Britain's concept of class and the power held by different sections of society changed because of punk. Reflect on the movements still creating waves today.

    • Race and protest

      Punk confronted racism in 1970s Britain, through Rock against Racism, but it's impossible to ignore its links with far right groups. Investigate parallels with today's polarised politics.

    • Punk today

      Listen to an undergraduate student at the University of Reading express her opinions on the parallels between punk and today before taking the opportunity to share your own views.

    • Your DIY zine

      Your opportunity to collate the work you've done throughout the course into fanzine format.

When would you like to start?

Start straight away and learn at your own pace. If the course hasn’t started yet you’ll see the future date listed below.

  • Available now

Learning on this course

You can take this self-guided course and learn at your own pace. On every step of the course you can meet other learners, share your ideas and join in with active discussions in the comments.

What will you achieve?

By the end of the course, you‘ll be able to...

  • Reflect on the relationship between punk and the socio-economic and political context of the time.
  • Explore the iconography and styles that portray 'punk'.
  • Discuss the legacy of punk - is it altogether positive and progressive or a more complex mixture of good and bad?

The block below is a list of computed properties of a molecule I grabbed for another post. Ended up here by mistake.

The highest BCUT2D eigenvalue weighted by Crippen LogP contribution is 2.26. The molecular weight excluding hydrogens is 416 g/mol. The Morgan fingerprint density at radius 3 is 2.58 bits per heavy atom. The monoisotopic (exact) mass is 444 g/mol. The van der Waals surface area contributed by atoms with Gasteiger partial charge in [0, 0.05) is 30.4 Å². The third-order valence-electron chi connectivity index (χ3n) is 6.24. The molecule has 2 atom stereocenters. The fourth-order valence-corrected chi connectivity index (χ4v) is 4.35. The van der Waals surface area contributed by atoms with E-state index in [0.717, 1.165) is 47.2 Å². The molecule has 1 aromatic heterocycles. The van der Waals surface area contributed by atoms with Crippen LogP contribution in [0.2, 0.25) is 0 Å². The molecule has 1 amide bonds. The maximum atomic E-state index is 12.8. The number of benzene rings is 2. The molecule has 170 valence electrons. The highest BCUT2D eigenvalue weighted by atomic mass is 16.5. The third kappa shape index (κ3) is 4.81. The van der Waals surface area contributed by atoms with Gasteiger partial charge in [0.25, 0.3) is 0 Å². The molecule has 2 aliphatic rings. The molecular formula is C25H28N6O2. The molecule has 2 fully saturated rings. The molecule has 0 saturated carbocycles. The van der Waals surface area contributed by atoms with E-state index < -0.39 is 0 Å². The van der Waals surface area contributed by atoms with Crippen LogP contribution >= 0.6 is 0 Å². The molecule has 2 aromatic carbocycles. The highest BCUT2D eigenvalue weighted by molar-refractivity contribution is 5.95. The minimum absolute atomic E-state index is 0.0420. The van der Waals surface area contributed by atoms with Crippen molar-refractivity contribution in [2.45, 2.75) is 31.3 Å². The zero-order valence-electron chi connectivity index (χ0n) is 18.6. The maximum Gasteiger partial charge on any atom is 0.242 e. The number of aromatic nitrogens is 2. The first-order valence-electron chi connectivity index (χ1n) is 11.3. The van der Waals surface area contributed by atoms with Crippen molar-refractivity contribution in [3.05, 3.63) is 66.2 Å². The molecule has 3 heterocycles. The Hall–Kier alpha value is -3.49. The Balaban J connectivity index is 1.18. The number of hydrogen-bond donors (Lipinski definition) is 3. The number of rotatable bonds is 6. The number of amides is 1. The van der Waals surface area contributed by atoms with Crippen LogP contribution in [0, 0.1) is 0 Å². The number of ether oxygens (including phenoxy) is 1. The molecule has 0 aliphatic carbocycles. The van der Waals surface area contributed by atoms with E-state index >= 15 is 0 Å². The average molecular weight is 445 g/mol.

• Apply punk's DIY ethos to create and publish a zine reflecting your own creativity and original thinking.
  • Critique punk's influence on society both in the 70s and today through your own research.
  • Engage with the diverse range of music, meanings and media associated with the punk movement.

Who is the course for?

This cultural studies course is aimed at students interested in studying contemporary history at university.

It will also interest those involved in punk subcultures in the 70s, or anyone with a broad interest in youth politics or the history of punk.

Who will you learn with?

Matthew Worley is professor of modern history at the University of Reading. He has written much on punk-related cultures, including No Future: Punk, Politics and British Youth Culture, 1976-84 (2017)

Who developed the course?

University of Reading

The University of Reading has a reputation for excellence in teaching, research and enterprise.